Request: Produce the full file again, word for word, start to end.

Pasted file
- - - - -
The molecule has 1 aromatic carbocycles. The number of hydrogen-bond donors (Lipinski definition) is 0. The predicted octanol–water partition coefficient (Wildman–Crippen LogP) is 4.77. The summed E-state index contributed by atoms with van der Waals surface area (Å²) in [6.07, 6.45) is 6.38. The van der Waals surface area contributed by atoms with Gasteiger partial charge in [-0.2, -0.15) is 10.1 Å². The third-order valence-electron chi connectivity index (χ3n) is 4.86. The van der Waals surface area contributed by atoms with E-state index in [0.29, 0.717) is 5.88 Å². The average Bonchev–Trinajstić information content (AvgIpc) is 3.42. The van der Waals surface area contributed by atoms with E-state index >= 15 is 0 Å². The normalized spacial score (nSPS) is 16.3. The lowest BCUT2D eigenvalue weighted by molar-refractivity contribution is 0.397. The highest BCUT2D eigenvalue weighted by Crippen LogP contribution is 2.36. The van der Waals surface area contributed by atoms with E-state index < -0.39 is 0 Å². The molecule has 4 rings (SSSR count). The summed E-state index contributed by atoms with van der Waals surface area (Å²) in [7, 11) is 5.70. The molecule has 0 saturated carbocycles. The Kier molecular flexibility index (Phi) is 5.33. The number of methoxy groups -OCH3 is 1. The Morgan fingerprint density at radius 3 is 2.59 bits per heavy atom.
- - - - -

The molecule has 1 aromatic carbocycles. The number of hydrogen-bond donors (Lipinski definition) is 0. The predicted octanol–water partition coefficient (Wildman–Crippen LogP) is 4.77. The summed E-state index contributed by atoms with van der Waals surface area (Å²) in [6.07, 6.45) is 6.38. The van der Waals surface area contributed by atoms with Gasteiger partial charge in [-0.2, -0.15) is 10.1 Å². The third-order valence-electron chi connectivity index (χ3n) is 4.86. The van der Waals surface area contributed by atoms with E-state index in [0.29, 0.717) is 5.88 Å². The average Bonchev–Trinajstić information content (AvgIpc) is 3.42. The van der Waals surface area contributed by atoms with E-state index >= 15 is 0 Å². The normalized spacial score (nSPS) is 16.3. The lowest BCUT2D eigenvalue weighted by molar-refractivity contribution is 0.397. The highest BCUT2D eigenvalue weighted by Crippen LogP contribution is 2.36. The van der Waals surface area contributed by atoms with E-state index < -0.39 is 0 Å². The molecule has 4 rings (SSSR count). The summed E-state index contributed by atoms with van der Waals surface area (Å²) in [7, 11) is 5.70. The molecule has 0 saturated carbocycles. The Kier molecular flexibility index (Phi) is 5.33. The number of methoxy groups -OCH3 is 1. The Morgan fingerprint density at radius 3 is 2.59 bits per heavy atom.